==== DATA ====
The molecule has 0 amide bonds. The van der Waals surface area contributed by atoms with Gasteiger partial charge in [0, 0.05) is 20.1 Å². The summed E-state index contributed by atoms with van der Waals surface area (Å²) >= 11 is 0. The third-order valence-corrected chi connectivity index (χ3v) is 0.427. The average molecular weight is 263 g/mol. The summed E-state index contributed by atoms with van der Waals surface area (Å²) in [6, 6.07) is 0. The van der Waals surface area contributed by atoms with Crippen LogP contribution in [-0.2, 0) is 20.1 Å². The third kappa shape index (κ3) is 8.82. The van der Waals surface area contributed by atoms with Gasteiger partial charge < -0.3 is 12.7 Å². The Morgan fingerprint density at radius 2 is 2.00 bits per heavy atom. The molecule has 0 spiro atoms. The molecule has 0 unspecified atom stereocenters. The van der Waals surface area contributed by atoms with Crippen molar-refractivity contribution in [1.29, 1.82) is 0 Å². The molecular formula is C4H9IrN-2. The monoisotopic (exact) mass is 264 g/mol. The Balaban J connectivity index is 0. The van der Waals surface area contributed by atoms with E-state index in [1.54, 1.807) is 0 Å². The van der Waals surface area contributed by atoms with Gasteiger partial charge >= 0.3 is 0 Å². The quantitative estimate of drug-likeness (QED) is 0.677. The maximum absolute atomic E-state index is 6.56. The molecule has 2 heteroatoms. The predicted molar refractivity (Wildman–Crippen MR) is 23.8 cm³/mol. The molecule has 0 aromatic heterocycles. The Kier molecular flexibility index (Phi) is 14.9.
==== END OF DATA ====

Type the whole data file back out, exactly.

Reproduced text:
The molecule has 0 amide bonds. The van der Waals surface area contributed by atoms with Gasteiger partial charge in [0, 0.05) is 20.1 Å². The summed E-state index contributed by atoms with van der Waals surface area (Å²) >= 11 is 0. The third-order valence-corrected chi connectivity index (χ3v) is 0.427. The average molecular weight is 263 g/mol. The summed E-state index contributed by atoms with van der Waals surface area (Å²) in [6, 6.07) is 0. The van der Waals surface area contributed by atoms with Crippen LogP contribution in [-0.2, 0) is 20.1 Å². The third kappa shape index (κ3) is 8.82. The van der Waals surface area contributed by atoms with Gasteiger partial charge < -0.3 is 12.7 Å². The Morgan fingerprint density at radius 2 is 2.00 bits per heavy atom. The molecule has 0 spiro atoms. The molecule has 0 unspecified atom stereocenters. The van der Waals surface area contributed by atoms with Crippen molar-refractivity contribution in [1.29, 1.82) is 0 Å². The molecular formula is C4H9IrN-2. The monoisotopic (exact) mass is 264 g/mol. The Balaban J connectivity index is 0. The van der Waals surface area contributed by atoms with E-state index in [1.54, 1.807) is 0 Å². The van der Waals surface area contributed by atoms with Gasteiger partial charge >= 0.3 is 0 Å². The quantitative estimate of drug-likeness (QED) is 0.677. The maximum absolute atomic E-state index is 6.56. The molecule has 2 heteroatoms. The predicted molar refractivity (Wildman–Crippen MR) is 23.8 cm³/mol. The molecule has 0 aromatic heterocycles. The Kier molecular flexibility index (Phi) is 14.9.